This is my fourth update on three waters and the last this year where I share my journey with the Government’s proposed three waters reforms.
An observation. Councils that have engaged with their ratepayers are indicating a 91/98% rejection of the Government’s proposed three waters reforms.
They believe each asset owner has the right to determine how best to meet water requirements and that there are a number of alternative and viable delivery models that could be supported by ratepayers across New Zealand.
Councils that did not engage with ratepayers are frustrated that they were mislead by government saying give us feedback by sept the 30th and we will then consider and advise before Christmas the government’s position. In reality government had not even received the feedback from Councils before Cabinet made its decision to mandate.
A complete betrayal.
What are ratepayers around the county saying?
What we all have in common is that we agree that quality drinking water and better environmental outcomes are essential. That’s why New Zealand is often ranked in the top five suppliers of drinking water in the world.
What we don’t accept is that there is only one way to continue to improve these outcomes.
We supported the establishment of a new regulator and welcome the new regulations after consultation is complete.
There are a number of proven alternative models that could be supported by ratepayers across New Zealand.
Forced and rushed reform won’t benefit anyone and is a recipe for failure.
Kiwis will not support the loss of local control.
They will not support having the three waters assets owned by Councils placed into a large corporate entity with 50% of the governance Councils and 50% Iwi. They are saying its undemocratic as we are one people not two tribes.
Government has consistently maintained that councils will continue to own their water assets and that’s been proven to be a real porkie.
Through a Statement of Claim filed in the High Court three councils are asking the Court to provide a legal affirmation of their council’s position and its ownership of assets.
This will provide legal framework of a shared understanding for all parties going ahead on the key issues of council asset ownership and its democratic responsibilities. This will assist both parties to understand the parameters of ownership.
The case for increased investment was made and proven year after year by councils with how its funded being the focus.
However, the case for change has not been made as claimed by Government.
One size does not fit all, and local input is a must as another bottom line.
Confiscation of assets paid for and built up over generations with no compensation has no public support and is strongly resisted across the country.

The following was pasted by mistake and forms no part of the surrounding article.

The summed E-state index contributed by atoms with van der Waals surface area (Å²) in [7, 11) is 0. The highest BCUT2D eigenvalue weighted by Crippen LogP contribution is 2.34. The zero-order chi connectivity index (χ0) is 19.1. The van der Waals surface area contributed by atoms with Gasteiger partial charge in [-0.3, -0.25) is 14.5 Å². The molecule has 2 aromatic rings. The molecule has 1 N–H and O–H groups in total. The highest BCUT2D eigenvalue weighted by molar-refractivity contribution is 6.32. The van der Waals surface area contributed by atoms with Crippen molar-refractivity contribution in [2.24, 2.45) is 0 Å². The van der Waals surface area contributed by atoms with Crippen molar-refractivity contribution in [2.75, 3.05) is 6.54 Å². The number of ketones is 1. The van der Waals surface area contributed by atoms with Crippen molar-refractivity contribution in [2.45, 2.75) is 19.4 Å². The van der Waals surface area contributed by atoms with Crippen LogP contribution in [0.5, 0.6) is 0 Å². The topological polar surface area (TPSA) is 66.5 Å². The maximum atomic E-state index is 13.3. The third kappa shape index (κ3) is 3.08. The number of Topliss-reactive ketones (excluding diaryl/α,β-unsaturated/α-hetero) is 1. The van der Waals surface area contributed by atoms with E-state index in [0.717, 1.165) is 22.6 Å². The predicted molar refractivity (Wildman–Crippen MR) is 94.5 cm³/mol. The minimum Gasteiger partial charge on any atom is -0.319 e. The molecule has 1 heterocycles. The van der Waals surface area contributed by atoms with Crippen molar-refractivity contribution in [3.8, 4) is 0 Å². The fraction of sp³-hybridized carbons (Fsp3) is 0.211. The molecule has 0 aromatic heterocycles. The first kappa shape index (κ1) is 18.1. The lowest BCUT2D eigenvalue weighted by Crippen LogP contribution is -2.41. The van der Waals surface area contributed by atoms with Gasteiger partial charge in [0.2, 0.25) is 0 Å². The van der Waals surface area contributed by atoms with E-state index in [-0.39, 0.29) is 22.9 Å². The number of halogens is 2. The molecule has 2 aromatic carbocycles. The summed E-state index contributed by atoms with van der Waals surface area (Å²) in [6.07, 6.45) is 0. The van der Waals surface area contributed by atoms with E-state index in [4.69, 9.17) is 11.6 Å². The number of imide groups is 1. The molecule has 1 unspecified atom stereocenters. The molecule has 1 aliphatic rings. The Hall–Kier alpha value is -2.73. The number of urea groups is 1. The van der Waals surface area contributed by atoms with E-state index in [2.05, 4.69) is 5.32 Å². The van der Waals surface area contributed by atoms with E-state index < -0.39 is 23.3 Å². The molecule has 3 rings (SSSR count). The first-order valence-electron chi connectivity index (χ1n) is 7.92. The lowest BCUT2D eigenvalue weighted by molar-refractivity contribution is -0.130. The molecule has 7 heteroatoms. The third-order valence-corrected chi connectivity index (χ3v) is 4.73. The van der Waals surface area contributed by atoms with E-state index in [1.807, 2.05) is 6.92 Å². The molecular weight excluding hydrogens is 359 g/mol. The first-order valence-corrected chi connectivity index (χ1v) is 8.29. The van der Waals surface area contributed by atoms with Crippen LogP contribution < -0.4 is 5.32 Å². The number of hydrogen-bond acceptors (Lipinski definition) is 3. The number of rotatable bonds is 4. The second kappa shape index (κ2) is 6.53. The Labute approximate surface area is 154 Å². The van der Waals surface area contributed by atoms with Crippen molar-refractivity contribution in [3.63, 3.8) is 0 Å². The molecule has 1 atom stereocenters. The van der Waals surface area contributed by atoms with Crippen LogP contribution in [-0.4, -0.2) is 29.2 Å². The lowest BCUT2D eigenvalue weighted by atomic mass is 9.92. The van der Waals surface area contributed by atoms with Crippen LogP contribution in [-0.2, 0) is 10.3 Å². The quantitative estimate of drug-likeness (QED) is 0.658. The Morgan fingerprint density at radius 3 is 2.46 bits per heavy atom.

We believe that the Government has misunderstood and devalued the democratic role and ownership rights of local councils, and that this flawed reasoning could be applied to other council assets – and God, forbid, your assets as well.
The borrowing of up to $160 billion by the new proposed entities using the assets stolen from our councils and paid for by generations of New Zealanders as security along with a government guarantee is not supported.
The time frames being urgently pursued by this Government suggest this is not about three waters.
In my opinion the main objective is to transfer joint governance of all water assets to Maori who make up 16.7% of our population as set out clearly in the He Paupua report.
Now Government can’t do that unless they own and control the three water assets hence the urgency as its already clear this will not be supported.
National, Act, NZ First, and I understand the Greens opposed the mandate. National have gone further and said when it’s reversed there will be no compensation. Any financier will need to consider the risk which has been well signalled.
The major political parties have put a line in the sand and advised they will repeal the legislation.
Grey Power, Federated Farmers, Groundswell and 60 out of the 67 councils in the country oppose the mandated approach.
Concurrently there is a wider group of 30 Mayors across New Zealand seeking to meet with the PM to express their concerns and seek a way forward which is better for our communities.
All Mayors were asked to sign the letter to the PM. The Mayors of these councils signed the letter. Is your council on the list – and if not, why not?
The letter is asking for a meeting with the PM, and seems reasonable.
If your council is not on the list, contact your Mayor and he/she will be able to explain.
Those that signed:
- Mayor Neill Brown Ashburton District Council
- Deputy Mayor Andrew Turner Christchurch City Council signed for canterbury as the mayor was conflicted.
- Hon John Carter QSO Mayor, Far North District Council
- Mayor Tania Gibson Grey District Council
- Mayor Marie Black Hurunui District Council
- Sir Tim Shadbolt Mayor, Invercargill City Council
- Mayor Craig Mackle Kaikoura District Council
- Dr Jason Smith Mayor, Kaipara District Council